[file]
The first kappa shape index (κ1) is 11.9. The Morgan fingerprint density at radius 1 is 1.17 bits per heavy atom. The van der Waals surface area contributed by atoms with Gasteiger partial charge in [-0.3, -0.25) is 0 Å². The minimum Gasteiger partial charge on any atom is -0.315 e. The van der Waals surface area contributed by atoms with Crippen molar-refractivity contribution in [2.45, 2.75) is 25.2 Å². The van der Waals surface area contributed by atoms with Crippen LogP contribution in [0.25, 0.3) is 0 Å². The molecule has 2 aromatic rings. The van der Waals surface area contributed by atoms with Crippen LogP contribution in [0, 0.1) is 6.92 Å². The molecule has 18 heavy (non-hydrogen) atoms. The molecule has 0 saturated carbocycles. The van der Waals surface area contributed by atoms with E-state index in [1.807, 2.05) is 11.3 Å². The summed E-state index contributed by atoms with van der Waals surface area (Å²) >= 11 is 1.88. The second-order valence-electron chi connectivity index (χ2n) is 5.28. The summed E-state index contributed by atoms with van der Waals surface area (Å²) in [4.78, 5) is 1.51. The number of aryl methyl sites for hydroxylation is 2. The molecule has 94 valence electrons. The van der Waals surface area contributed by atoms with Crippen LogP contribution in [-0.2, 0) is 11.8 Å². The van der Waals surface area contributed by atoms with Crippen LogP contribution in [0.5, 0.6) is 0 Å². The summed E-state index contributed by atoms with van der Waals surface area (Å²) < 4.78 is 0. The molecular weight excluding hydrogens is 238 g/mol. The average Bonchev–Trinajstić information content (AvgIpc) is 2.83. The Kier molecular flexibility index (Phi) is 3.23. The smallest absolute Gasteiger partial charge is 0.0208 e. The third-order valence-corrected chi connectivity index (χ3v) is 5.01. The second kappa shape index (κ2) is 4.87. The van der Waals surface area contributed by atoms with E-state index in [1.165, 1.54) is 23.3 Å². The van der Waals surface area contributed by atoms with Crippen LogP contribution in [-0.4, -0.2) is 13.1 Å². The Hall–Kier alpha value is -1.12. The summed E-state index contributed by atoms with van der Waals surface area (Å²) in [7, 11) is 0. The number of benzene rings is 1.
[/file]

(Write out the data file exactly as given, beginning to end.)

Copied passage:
The first kappa shape index (κ1) is 11.9. The Morgan fingerprint density at radius 1 is 1.17 bits per heavy atom. The van der Waals surface area contributed by atoms with Gasteiger partial charge in [-0.3, -0.25) is 0 Å². The minimum Gasteiger partial charge on any atom is -0.315 e. The van der Waals surface area contributed by atoms with Crippen molar-refractivity contribution in [2.45, 2.75) is 25.2 Å². The van der Waals surface area contributed by atoms with Crippen LogP contribution in [0.25, 0.3) is 0 Å². The molecule has 2 aromatic rings. The van der Waals surface area contributed by atoms with Crippen LogP contribution in [0, 0.1) is 6.92 Å². The molecule has 18 heavy (non-hydrogen) atoms. The molecule has 0 saturated carbocycles. The van der Waals surface area contributed by atoms with E-state index in [1.807, 2.05) is 11.3 Å². The summed E-state index contributed by atoms with van der Waals surface area (Å²) >= 11 is 1.88. The second-order valence-electron chi connectivity index (χ2n) is 5.28. The summed E-state index contributed by atoms with van der Waals surface area (Å²) in [4.78, 5) is 1.51. The number of aryl methyl sites for hydroxylation is 2. The molecule has 94 valence electrons. The van der Waals surface area contributed by atoms with Crippen LogP contribution in [-0.2, 0) is 11.8 Å². The van der Waals surface area contributed by atoms with Crippen LogP contribution in [0.5, 0.6) is 0 Å². The summed E-state index contributed by atoms with van der Waals surface area (Å²) < 4.78 is 0. The molecular weight excluding hydrogens is 238 g/mol. The average Bonchev–Trinajstić information content (AvgIpc) is 2.83. The Kier molecular flexibility index (Phi) is 3.23. The smallest absolute Gasteiger partial charge is 0.0208 e. The third-order valence-corrected chi connectivity index (χ3v) is 5.01. The second kappa shape index (κ2) is 4.87. The van der Waals surface area contributed by atoms with E-state index in [1.165, 1.54) is 23.3 Å². The van der Waals surface area contributed by atoms with Crippen LogP contribution in [-0.4, -0.2) is 13.1 Å². The Hall–Kier alpha value is -1.12. The summed E-state index contributed by atoms with van der Waals surface area (Å²) in [7, 11) is 0. The number of benzene rings is 1.